One of the first things Seely did on arrival in Portugal was to marry the daughter of Joaquim Manuel Cálem. Blood being thicker than water, when he sold the business but kept his Douro properties, it was logical for him to supply his excellent quinta wine to Noval rather than Cálem. That this has not phased Cálem’s present owner, Rogerio da Silva, is testament to the latter’s spirit. The company was loss-making when he acquired it two years ago, but by good husbandry and a healthier proportion of quality wines in the sales mix, da Silva tells me they are now trading at a profit once again. Cálem is the leading port in Denmark and number three after Ferreira and Offley in Portugal. They also have a long-standing relationship with the British off-licence chain, Unwins.Another Portuguese company to switch its policy from mass-market to quality is the Royal Oporto Company. One of the biggest land-owners in the Douro, it has been systematically upgrading its quintas, so that it is now able to source most of its requirements from its own vines. Marketing director Pedro da Silva Reis thinks that port is being sold too cheaply. He, more than most, sees the potential conflict between port and table wine. His company is already a major player in the Douro and he intends to see this continue and grow. He is ready to see a shift in emphasis away from every-day styles of port to table wine. ‘Port has a minimum age of three years, and most is much older than that,’ he points out. ‘That takes an awful lot of financing. The turnover of a table wine is quicker and can be more profitable. But it has to be great wine – it cannot afford to be mediocre.’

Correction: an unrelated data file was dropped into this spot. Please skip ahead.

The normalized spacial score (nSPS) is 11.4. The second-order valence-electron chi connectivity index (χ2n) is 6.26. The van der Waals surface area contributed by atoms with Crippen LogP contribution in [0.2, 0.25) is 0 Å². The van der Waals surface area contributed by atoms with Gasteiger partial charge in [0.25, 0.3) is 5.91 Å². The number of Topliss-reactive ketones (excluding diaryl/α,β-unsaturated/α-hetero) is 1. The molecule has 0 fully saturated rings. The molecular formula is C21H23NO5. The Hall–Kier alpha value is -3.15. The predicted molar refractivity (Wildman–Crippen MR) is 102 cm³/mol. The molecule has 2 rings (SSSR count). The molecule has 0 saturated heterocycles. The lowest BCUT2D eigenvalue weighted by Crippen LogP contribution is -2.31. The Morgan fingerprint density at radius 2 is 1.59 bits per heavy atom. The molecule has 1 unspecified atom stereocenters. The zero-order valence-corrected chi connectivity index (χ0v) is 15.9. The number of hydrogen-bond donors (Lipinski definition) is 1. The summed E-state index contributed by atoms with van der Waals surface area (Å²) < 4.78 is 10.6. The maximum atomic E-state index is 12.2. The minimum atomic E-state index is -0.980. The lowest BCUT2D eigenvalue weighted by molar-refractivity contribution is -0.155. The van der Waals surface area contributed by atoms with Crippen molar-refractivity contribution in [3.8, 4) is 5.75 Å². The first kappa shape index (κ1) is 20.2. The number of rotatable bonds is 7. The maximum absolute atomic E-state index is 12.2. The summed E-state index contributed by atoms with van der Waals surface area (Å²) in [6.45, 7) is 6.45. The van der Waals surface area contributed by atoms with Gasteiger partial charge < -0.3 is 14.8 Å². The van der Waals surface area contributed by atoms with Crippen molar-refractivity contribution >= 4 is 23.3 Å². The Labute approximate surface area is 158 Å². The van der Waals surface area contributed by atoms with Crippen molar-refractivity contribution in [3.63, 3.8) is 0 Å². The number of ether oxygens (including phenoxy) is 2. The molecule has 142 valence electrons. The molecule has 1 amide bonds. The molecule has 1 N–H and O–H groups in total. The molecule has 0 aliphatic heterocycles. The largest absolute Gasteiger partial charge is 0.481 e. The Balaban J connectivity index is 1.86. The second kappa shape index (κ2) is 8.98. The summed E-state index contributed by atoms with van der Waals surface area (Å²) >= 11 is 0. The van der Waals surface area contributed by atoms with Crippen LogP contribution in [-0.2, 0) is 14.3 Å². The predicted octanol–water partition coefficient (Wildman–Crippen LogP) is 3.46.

Selling to Britain